There are some similarities and differences between GAMLS and FMLS, but for many agents, which one they primarily use often boils down to individual preference and cost. Both listing services offer agents streamlined access to essential property tax information, market trends and real estate tools. Whether you plan to work with buyers and/or sellers, you’ll want to have access to MLS data.
In addition to viewing property listings online, you’ll need access to the lockboxes that hold the house keys. In Greater Atlanta, we use SUPRA boxes. These are the blue boxes you often see hanging from doorknobs of active listings. These lockboxes only allow access to registered users (can be agents, appraisers, home inspectors, etc.), providing the listing agent with a visitor’s log and the ability to restrict access to the home. Some areas of the country use other electronic lockbox providers, while others may still use the old fashioned combination locks.
Start Prospecting & Working With Clients
As soon as you’re legally able to take on clients, get started! Many new agents make the mistake of waiting until they’ve got all their marketing in place and have completed all their post-license training to begin finding clients to work with. Don’t waste valuable time! Besides, most of what you need to know about selling real estate is learned as you go… so jump right in!
As a brand new agent, you should spend most of your time finding clients… unless you’ve already got a handful ready to go. The first place you should look is your sphere of influence (people you already know). This can be friends, relatives, past colleagues, or anyone else who knows you and trusts you (hopefully). Focus on these contacts first, as they are the most likely to do business with you. Go through your phone, email and social media accounts to create a contact list, then call, email and text each one of them to let them know you’re selling real estate!
Prospecting your sphere can be done with minimal cost and will likely result in your first couple clients. As a new agent, you may not have the budget to start advertising or buying leads, so effectively targeting your sphere is an essential step to getting your real estate career off the ground. This will also allow you to get your feet wet selling homes while working with someone you know.
Finish Your Training Requirements
Once you get your license, the training isn’t over. In fact, you’ll be required to take plenty of continuing education (CE) courses over the span of your real estate career.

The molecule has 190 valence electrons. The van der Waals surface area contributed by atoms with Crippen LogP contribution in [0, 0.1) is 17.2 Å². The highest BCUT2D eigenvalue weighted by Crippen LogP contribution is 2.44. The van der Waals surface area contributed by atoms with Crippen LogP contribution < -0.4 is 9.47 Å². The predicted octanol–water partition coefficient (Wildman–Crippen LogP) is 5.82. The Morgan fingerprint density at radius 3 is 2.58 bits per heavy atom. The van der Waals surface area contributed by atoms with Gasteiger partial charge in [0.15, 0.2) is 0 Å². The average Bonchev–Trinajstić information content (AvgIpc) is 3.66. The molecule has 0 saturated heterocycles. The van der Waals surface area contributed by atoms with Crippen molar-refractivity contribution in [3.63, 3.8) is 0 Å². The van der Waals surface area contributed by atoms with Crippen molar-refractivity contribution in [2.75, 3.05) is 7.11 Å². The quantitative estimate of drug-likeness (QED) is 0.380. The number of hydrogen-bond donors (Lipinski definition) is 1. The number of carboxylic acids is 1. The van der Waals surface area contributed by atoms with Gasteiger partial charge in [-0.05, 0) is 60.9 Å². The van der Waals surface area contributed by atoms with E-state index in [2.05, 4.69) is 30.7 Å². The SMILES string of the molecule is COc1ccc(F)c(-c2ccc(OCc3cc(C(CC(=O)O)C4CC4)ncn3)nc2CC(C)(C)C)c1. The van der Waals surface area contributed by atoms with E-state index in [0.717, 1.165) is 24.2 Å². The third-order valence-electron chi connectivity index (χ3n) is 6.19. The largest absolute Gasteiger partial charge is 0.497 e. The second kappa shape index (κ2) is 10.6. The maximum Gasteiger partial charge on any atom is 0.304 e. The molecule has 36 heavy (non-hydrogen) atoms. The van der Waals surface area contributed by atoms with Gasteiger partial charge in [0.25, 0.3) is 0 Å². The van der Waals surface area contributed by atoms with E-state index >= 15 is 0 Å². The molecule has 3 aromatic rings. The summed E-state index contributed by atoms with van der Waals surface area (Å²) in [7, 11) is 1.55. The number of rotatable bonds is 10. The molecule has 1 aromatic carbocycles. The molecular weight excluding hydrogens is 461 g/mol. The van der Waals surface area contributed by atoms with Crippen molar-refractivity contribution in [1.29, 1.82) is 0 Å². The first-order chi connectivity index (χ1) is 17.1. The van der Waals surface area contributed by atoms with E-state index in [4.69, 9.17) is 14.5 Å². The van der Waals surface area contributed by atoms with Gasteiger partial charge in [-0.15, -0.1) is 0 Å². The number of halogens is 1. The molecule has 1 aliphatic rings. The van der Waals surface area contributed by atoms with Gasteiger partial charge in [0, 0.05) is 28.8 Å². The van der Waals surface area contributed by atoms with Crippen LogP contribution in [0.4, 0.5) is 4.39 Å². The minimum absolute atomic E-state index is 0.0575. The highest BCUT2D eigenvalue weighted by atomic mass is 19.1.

Within your first year, you’ll need to complete an additional 25 hours of instruction to satisfy the Georgia Real Estate Commission’s requirements for new licensees. These courses typically focus more on the fundamentals and basic practices of selling/managing real estate. If your focus is residential sales, there will also be a mortgage component included in the training to help you identify and report potential cases of fraud during the real estate transaction.
It’s a good idea to get your post-license training done as soon as you can. However, don’t let it get in the way of working with clients, if at all possible. The first 12 months of your career will fly by, especially once you start getting busy working with clients. You don’t want to reach the end of your first year and not have your education requirements completed.
There are some things in real estate you may not want to learn on the fly. Fortunately, many brokerages, training institutes and local REALTORS® Associations offer training courses that cover real-world topics and situations. This is an excellent way to familiarize yourself with all aspects of selling real estate and/or property management. Learning from others’ mistakes can help you avoid sticky situations and keep you from losing deals due to your lack of knowledge.
At Better Homes And Gardens Real Estate Metro Brokers, we have tons of free training opportunities (for BHGRE agents) that cover a wide array of residential and commercial real estate topics. Specifically for new agents, we offer full courses that touch on all aspects of home selling, from writing offers to scheduling closing. Popular classes and workshop topics include: effectively using the MLS, commercial leasing, marketing & business planning, building a CMA, open house best practices, building a team, understanding mortgages, and much more!
Certifications & Designations
Once you’ve gotten all the basics out of the way, you may want to distinguish yourself with a certification or designation. When comparing agents, consumers may lean toward the individual who has specialized training… if it applies to that person’s needs. This can be especially helpful if you plan to market your services to a specific niche group of buyers and/or sellers.